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GMO Bacon?! Say It Isn’t So!
Unless you are a vegan, you probably love bacon. And ham, pork chops, pork roast — perhaps even pickled pigs’ feet. What if we were to tell you that your long-standing love affair with bacon was about to come to a screeching halt? Why? Because Seoul National University has recently shown pictures of pigs in the publication Nature. These pigs were genetically modified, made to have extremely large backsides, which is the most edible and loved part of the pig.
Researchers from both China and Korea looked at a mutation in one variety of cattle, called Belgian Blue, that are extremely muscular. They discovered a gene that normally inhibits the growth of muscles, but for some reason is turned off in this one breed. Using TALEN, a gene editing technique, these scientists were able to create a similar mutation in their pigs, making them meatier.
It’s interesting to note that gene editing is not the same as genetic engineering, which is why you will probably see more gene editing in the future. Genetic engineering has a set of regulatory checkpoints, but gene editing has no rules or regulations.
As of this date, the public has only fought back against GM products like soy, corn, papaya, and sugar beets. Imagine now if you have to consider whether or not there’s been tampering done to your morning bacon and eggs..
If you think this all started with pigs, think again. The FDA is about to approve a genetically modified salmon, which would be the first GMO animal in the American food supply. With the announcement from Korea and China about their GMO bacon bits, the USDA has given a $500,000 grant to American researcher for developing our own frankenpig.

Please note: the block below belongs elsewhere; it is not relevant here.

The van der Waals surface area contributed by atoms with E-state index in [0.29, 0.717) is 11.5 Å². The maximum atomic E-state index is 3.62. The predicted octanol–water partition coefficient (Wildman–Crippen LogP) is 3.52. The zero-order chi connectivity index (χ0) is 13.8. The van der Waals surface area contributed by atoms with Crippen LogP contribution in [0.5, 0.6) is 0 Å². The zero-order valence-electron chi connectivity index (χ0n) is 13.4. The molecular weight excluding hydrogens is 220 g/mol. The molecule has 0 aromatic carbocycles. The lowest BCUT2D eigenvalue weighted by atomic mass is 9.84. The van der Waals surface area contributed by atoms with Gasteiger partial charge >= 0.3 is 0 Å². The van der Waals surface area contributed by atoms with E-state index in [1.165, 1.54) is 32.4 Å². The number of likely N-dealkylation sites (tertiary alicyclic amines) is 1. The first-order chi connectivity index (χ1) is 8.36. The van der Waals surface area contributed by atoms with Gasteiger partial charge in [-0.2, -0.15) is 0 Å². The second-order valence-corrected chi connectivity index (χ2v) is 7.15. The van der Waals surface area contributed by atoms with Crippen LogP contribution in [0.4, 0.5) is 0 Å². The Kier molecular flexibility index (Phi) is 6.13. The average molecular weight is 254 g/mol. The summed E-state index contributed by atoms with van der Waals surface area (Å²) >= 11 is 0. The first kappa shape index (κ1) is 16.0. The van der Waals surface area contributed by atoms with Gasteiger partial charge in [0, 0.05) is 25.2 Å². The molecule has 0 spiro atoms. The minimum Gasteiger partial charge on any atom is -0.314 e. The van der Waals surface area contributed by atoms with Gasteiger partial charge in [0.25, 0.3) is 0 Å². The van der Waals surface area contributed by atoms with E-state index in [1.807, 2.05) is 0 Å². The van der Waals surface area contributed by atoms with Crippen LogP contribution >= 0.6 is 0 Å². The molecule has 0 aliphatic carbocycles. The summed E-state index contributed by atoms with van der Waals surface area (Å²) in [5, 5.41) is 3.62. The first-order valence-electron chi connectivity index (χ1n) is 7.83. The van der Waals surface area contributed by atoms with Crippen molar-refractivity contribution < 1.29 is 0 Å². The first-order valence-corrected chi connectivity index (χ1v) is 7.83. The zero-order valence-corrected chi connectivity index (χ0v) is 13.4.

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This monetary grant was issued the exact same day that the FDA announced its findings on the Aqua Bounty Inc. Salmon, which is modified to contain genes from both a pout fish and a Chinook salmon so that it will grow to maturity (read: ready to eat) in half the time that a regular salmon takes to develop.
The recipient of the USDA funding was Recombinetics, Inc. This company says that its genetic modification will be used to create female pigs that will not reach sexual maturity. Recombinetics believes that by using monosexing and infertility they can control the dispersion of genetics from their engineered animals, which will introduce these GM animals into the food and biomedical marketplace.
The biomedical marketplace? Heavens, we thought we were only talking about meatier animals for the breakfast table!
Actually, the UDSA offered 11 grants for the funding of biotech work including another half million dollar grant given to the State University of New York, College of Environmental Sciences and Forestry. This was to evaluate the environmental impact of their maturing transgenic American chestnut tree and their nut crop in comparison to the conventional chestnut tree and their nut production.
First fruits and vegetables, and now nuts and bacon. What is the world coming to, friends? Where will all this madness end? What will happen when the only food we have left to eat that hasn’t been made into a GM monster is dog food?
Oh wait. Perhaps that’s already happened. We need to read some labels first.